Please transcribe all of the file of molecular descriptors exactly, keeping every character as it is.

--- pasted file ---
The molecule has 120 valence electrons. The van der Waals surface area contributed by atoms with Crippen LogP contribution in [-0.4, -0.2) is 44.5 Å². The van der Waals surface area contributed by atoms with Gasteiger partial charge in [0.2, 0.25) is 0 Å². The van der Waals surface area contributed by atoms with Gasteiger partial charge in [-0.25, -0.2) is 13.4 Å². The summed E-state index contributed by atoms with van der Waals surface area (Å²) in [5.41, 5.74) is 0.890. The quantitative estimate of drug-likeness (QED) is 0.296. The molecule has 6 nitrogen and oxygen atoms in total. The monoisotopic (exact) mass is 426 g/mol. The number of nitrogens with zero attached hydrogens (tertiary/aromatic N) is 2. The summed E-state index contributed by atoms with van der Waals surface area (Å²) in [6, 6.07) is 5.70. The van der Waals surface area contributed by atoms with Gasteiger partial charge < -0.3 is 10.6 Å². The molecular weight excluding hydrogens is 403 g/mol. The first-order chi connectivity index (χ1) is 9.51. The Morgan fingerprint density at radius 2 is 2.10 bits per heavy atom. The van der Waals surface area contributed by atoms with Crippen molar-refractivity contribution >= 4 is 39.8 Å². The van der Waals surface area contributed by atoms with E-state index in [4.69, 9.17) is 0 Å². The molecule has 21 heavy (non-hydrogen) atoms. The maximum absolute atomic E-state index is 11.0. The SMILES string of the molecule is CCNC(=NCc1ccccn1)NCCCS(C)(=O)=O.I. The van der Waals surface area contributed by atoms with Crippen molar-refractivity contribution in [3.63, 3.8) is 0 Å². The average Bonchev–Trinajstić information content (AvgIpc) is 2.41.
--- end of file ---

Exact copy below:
The molecule has 120 valence electrons. The van der Waals surface area contributed by atoms with Crippen LogP contribution in [-0.4, -0.2) is 44.5 Å². The van der Waals surface area contributed by atoms with Gasteiger partial charge in [0.2, 0.25) is 0 Å². The van der Waals surface area contributed by atoms with Gasteiger partial charge in [-0.25, -0.2) is 13.4 Å². The summed E-state index contributed by atoms with van der Waals surface area (Å²) in [5.41, 5.74) is 0.890. The quantitative estimate of drug-likeness (QED) is 0.296. The molecule has 6 nitrogen and oxygen atoms in total. The monoisotopic (exact) mass is 426 g/mol. The number of nitrogens with zero attached hydrogens (tertiary/aromatic N) is 2. The summed E-state index contributed by atoms with van der Waals surface area (Å²) in [6, 6.07) is 5.70. The van der Waals surface area contributed by atoms with Gasteiger partial charge < -0.3 is 10.6 Å². The molecular weight excluding hydrogens is 403 g/mol. The first-order chi connectivity index (χ1) is 9.51. The Morgan fingerprint density at radius 2 is 2.10 bits per heavy atom. The van der Waals surface area contributed by atoms with Crippen molar-refractivity contribution >= 4 is 39.8 Å². The van der Waals surface area contributed by atoms with E-state index in [4.69, 9.17) is 0 Å². The molecule has 21 heavy (non-hydrogen) atoms. The maximum absolute atomic E-state index is 11.0. The SMILES string of the molecule is CCNC(=NCc1ccccn1)NCCCS(C)(=O)=O.I. The van der Waals surface area contributed by atoms with Crippen molar-refractivity contribution in [3.63, 3.8) is 0 Å². The average Bonchev–Trinajstić information content (AvgIpc) is 2.41.